New Light on the Bat Creek Stone




The Bat Creek Stone was discovered in 1889 in Loudon County Tennessee by the Smithsonian institution's Bureau of American Ethnology, while working on Mound Survey Projects, in 1894 project director Cyrus Thomas published a photo of the inscription identifying it as being “beyond question letters of the Cherokee alphabet, said to have been invented by George Guess (or Sequoyah) a half-breed Cherokee.

The stone lay basically forgotten in storage at the National Museum of Natural History in Washington D.C. until the 1960's, when a few observers noticed that, if the published photograph is held upside down, several of the letters look more like Phoenician and related Canaanite scripts than like Cherokee, when held in either orientation~ Joseph B. Mahon sent a photo of the stone to professor Cyrus Gordon, which set forth the interpretation as “only for Yahudim” (Jews).

The letters have been numbered 1 to 8 which I will refer to for clarification. I have an article from an Atlanta newspaper saying the inscription reads “only for Jehu”, where the seventh letter was considered an Aleph, not too bad of an attempt. J Huston McCulloch and Cyrus Gordon identified the seventh letter as a “Dalet. But both views are mistaken! The seventh letter in the Bat Creek Stone is clearly a Resh, Compare your paleo-Hebrew and Phoenician charts, you'll see what I mean. Now you might be thinking that the seventh letter cannot be a Resh because the first letter was considered a Resh. The first letter is forced into the mold by saying it is a “BACKWARDS” Resh. However this letter is also mistakenly identified. The first letter is not backwards at all! By the way, this is not a Greek inscription where the R looks like a regular P. The first letter is clearly a Qoph in ancient Hebrew, again compare your paleo-Hebrew, Samaritan and Phoenician charts you'll see what I mean!

I realize that this will give the stone a different reading altogether so that it does not read “Only for Yahudim”, because there is no Dalet in this inscription. The best I can come up with is Strong's Heb. #7093, which means extremity + after, (utmost) border, end, [in-] finite, process.

The third letter Lamed is a Hebrew modifier that means “for” or “to”, the latter part letters 4 through 8 would be Yod, He, Waw, Resh, Mem. These are the exact letters that spell “Yehoram” see Strong's Heb.# 3088, originally the name was pronounced Yahuram” meaning Yahuwah raised.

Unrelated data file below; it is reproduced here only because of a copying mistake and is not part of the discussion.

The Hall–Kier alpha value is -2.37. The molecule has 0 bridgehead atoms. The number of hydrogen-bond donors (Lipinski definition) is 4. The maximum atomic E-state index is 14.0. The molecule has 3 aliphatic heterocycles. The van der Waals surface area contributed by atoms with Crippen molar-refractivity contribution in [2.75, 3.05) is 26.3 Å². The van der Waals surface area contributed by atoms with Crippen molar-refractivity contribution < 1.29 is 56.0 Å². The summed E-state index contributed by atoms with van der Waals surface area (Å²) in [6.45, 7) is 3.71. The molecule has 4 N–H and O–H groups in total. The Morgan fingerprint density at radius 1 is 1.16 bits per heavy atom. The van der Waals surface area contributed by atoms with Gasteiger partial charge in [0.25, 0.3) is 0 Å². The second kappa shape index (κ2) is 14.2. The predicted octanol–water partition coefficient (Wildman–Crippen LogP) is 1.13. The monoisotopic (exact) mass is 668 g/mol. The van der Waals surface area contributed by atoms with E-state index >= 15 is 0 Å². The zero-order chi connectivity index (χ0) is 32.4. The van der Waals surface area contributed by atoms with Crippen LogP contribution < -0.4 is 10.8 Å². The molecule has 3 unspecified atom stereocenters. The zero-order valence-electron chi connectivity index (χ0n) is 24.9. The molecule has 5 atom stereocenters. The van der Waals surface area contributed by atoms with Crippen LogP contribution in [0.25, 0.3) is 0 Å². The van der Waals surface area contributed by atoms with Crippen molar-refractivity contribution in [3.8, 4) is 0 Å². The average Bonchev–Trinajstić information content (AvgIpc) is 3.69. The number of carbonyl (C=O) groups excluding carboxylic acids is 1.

The Murashu Texts confirm that it would be Yahuram instead of Yehoram. The Murashu texts are Aramaic texts written in cuneiform script on clay tablets found at Nippur. These texts date back to 464 to 404 B.C.E. and contain many Jewish names transcribed in cuneiform with the vowels. Many of these names contain part of the divine name in the name. In all these names the first portion of the name appears as YAHU and never as YEHO.” Patterns in Jewish Personal Names m Babylonian Diaspora by M.D. Coogan; Journal for the Study of Judaism, Vol. IV, No.2, p. 183f.

 So in names that end YHW () are vowel pointed YAHU in both the Murashu and Massoretic texts, for example Yerimiyahu, Eliyahu and yeshayahu. However, when YHW is used at the beginning of a name the Murashu text continues to use YAHU, whereas the Massoretic Text uses YEHO instead. Therefore names in the Massoretic text like Yehonatan, Yehoshua and Yehoyachin are written in the Murashu text as Yahunat, Yahushua and Yahuyachin.

Thus the inscription on the Bat Creek Stone would read “utmost border or end for Yahuram”!

The Scripture also has Jehoram for Joram in II Kings 9:15 margin. In Scripture there are two Jehoram's, the one, son of Ahab king of Israel, the other, son of Jehoshaphat (Yahshaphat) king of Judah. It gets kind of confusing sometimes because they both reigned during the same time. See examples in I Kings 1:17& II Kings 8:16

There are 6 Joram’s in the Bible, which probably were originally Yahuram in the fuller form, but got reduced to Yoram by Mesoretic scholars in the Dark Ages. But here is what really gives it away that the Bat Creek Stone does not read “Only for Yahudim”, and I am surprised the scholars didn't catch it. If the Bat Creek Stone did read “Only for Yahudim” (Jews plural) there would have been a Yod between the Dalet and the Mem or between the seventh and eighth letters. In other words when words are in the singular like cherub, seraph, Nephil, Eloah and when they become plural the yod­mem are added on the end of the word making them look like cherubim, seraphim, Nephilim, Elohim etc. This Yod is missing in the Bat Creek inscription between the seventh and eighth letters, so it becomes obvious the inscriber did not intend to make this a plural word, therefore “Yahudim” (Jews) cannot be the correct word for the Bat Creek Stone. However, 'Yahuram” fits very nicely.